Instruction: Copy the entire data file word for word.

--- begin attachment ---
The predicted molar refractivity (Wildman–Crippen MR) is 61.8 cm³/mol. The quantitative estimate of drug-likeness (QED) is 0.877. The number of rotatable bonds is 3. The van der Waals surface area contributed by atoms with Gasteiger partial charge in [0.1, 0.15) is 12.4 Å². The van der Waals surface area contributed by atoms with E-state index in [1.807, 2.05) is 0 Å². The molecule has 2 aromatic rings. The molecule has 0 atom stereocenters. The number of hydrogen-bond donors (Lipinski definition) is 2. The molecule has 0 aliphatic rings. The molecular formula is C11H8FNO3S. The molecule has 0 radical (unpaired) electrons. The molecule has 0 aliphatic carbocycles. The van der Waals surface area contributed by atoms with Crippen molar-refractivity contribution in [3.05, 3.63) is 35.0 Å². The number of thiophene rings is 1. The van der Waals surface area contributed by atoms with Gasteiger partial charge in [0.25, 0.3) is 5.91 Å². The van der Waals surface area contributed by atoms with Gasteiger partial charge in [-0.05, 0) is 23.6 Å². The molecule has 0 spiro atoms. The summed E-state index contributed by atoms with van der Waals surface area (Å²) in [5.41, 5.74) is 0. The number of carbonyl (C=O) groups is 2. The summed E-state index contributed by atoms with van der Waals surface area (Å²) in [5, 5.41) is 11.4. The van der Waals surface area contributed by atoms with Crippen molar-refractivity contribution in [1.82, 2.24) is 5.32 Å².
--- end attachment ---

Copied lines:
The predicted molar refractivity (Wildman–Crippen MR) is 61.8 cm³/mol. The quantitative estimate of drug-likeness (QED) is 0.877. The number of rotatable bonds is 3. The van der Waals surface area contributed by atoms with Gasteiger partial charge in [0.1, 0.15) is 12.4 Å². The van der Waals surface area contributed by atoms with E-state index in [1.807, 2.05) is 0 Å². The molecule has 2 aromatic rings. The molecule has 0 atom stereocenters. The number of hydrogen-bond donors (Lipinski definition) is 2. The molecule has 0 aliphatic rings. The molecular formula is C11H8FNO3S. The molecule has 0 radical (unpaired) electrons. The molecule has 0 aliphatic carbocycles. The van der Waals surface area contributed by atoms with Crippen molar-refractivity contribution in [3.05, 3.63) is 35.0 Å². The number of thiophene rings is 1. The van der Waals surface area contributed by atoms with Gasteiger partial charge in [0.25, 0.3) is 5.91 Å². The van der Waals surface area contributed by atoms with Gasteiger partial charge in [-0.05, 0) is 23.6 Å². The molecule has 0 spiro atoms. The summed E-state index contributed by atoms with van der Waals surface area (Å²) in [5.41, 5.74) is 0. The number of carbonyl (C=O) groups is 2. The summed E-state index contributed by atoms with van der Waals surface area (Å²) in [5, 5.41) is 11.4. The van der Waals surface area contributed by atoms with Crippen molar-refractivity contribution in [1.82, 2.24) is 5.32 Å².